Holiday Pay – How Much Does It Cost?

In this article, Patricia Rooney, Director in Tughans’ Employment Department considers the implication of recent cases about holiday pay.

There has been much case law about payments to employees whilst on holiday. The decision of the Court of Justice of the European Union in Williams v British Airways held that airline pilots were entitled to holiday pay that comprised remuneration that was intrinsically linked to the performance of their work, plus payments that related to their professional qualifications and personal status. This included payments relating to seniority, service etc. Williams however dealt primarily with the EU Aviation Directive rather than pay due under the EU Working Time Directive, reflected in Northern Ireland by the Working Time Regulations (NI) 1998 (WTR).

The European Court went on to consider further issues about holiday pay in the later case of Lock v British Gas Trading. That case did concern the Working Time Directive and held that holiday pay should not be basic salary alone but ought to include sales based commission where that was regularly paid to workers.

The issue of holiday pay came into sharp focus again following the case in Bear Scotland. It is worthy to note that this is a decision of the Employment Appeal Tribunal in England whose decisions are not binding in Northern Ireland. Tribunals here however do consider them of persuasive value and the Industrial Tribunal has subsequently issued a decision endorsing the reasoning in the case.

Following the decisions in the above cases, the position in relation to pay for holiday entitlement under the EU Directive is that holiday pay must include the following:-

  • Payments which are intrinsically linked to the performance of specific tasks required under the employment contract e.g. a performance related bonus, shift premium.
  • Payment relating to the employee’s professional or personal status e.g. seniority/service.
  • Commission.
  • Overtime payments.
    • Which relate to guaranteed overtime.
    • Which relate to non-guaranteed overtime.
  • Allowances.
  • Standby/Call out payments.

Holiday pay does not have to include an element of:-

  • Voluntary overtime.

It is important to remember that this case law deals with holidays specified by the Directive i.e. 20 days paid annual holiday rather than the 28 days prescribed under the WTR, and any additional contractual entitlement. Consequently, holiday pay for 20 days should be calculated taking the above factors into account.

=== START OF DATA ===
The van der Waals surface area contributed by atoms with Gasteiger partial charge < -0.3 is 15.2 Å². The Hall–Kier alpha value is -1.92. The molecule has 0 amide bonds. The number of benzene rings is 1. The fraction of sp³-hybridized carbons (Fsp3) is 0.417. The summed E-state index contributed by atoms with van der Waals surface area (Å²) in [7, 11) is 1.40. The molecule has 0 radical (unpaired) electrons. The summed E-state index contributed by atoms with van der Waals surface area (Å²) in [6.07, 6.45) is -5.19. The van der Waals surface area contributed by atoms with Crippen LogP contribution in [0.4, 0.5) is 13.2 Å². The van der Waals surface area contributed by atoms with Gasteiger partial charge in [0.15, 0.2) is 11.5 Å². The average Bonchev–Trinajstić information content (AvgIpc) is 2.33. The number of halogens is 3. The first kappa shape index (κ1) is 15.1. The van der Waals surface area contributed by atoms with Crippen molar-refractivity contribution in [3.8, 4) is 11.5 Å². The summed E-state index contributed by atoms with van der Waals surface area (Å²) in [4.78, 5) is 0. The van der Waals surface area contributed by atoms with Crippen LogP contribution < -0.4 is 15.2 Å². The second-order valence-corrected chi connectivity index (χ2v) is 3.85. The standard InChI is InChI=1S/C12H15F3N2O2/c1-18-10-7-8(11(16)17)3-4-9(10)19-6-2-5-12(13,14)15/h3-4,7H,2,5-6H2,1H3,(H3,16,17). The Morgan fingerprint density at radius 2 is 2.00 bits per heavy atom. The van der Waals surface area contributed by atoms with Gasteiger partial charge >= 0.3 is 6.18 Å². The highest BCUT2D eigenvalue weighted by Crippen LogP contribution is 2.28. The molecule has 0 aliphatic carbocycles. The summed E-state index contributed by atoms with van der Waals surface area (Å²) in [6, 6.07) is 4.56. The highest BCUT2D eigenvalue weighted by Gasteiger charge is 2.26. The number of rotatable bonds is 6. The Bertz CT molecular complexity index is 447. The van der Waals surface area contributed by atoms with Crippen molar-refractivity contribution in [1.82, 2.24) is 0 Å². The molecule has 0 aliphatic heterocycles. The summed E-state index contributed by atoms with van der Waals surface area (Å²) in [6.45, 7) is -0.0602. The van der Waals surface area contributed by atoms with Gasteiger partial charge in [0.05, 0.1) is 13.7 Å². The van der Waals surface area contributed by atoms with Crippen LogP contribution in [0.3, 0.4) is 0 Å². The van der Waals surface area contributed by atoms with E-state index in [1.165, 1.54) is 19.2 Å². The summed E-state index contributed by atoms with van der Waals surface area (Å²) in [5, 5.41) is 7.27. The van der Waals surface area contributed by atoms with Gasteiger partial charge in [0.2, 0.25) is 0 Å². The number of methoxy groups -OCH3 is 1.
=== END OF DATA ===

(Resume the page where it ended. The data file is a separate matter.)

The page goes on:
Bearing this in mind, an employer could pay holiday pay at two different rates – one relating to the 4 week entitlement under the Directive and the other for the remaining 1.6 weeks under the WTR, plus any additional contractual entitlement.

Following the decision in Bear Scotland that holiday pay should include payments for guaranteed and non-guaranteed overtime, there has been much discussion as to the ability of employees to issue claims against their employers for any shortfall in backdated holiday pay.

The EAT stated that claims could not be made for holiday pay where more than 3 months had elapsed between the alleged deductions in holiday pay. The matter has been further developed in England and Wales with the publication of draft legislation which states that backdated holiday claims will be limited to 2 years, for any claims issued after July 2015. The regulations will not apply in Northern Ireland.

It is recommended that in examining contractual pay arrangements in light of the above cases, employers might – in an attempt to increase the time period between payments of holiday pay under the Directive and thereby reduce the risk of claims for any shortfall – specify which holidays an employee will avail of first in any holiday year i.e. the entitlement under the Directive or additional WTR and contractual holidays.

Employers may also wish to clarify which elements of pay fall within remuneration for the calculation of holiday pay and identify exactly to which holidays this pay relates. It may be however, that after analysis of the costs that would be incurred in carrying out two entirely separate calculations firstly, for the 4 weeks due under the Directive and secondly for any remaining annual entitlement, that employers decide that holiday pay will be paid on the same basis for all types of holiday entitlement.

For further information please contact Patricia at patricia.rooney@tughans.com or 028 90553300.

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While great care has been taken in the preparation of the content of this article, it does not purport to be a comprehensive statement of the relevant law and full professional advice should be taken before any action is taken in reliance on any item covered.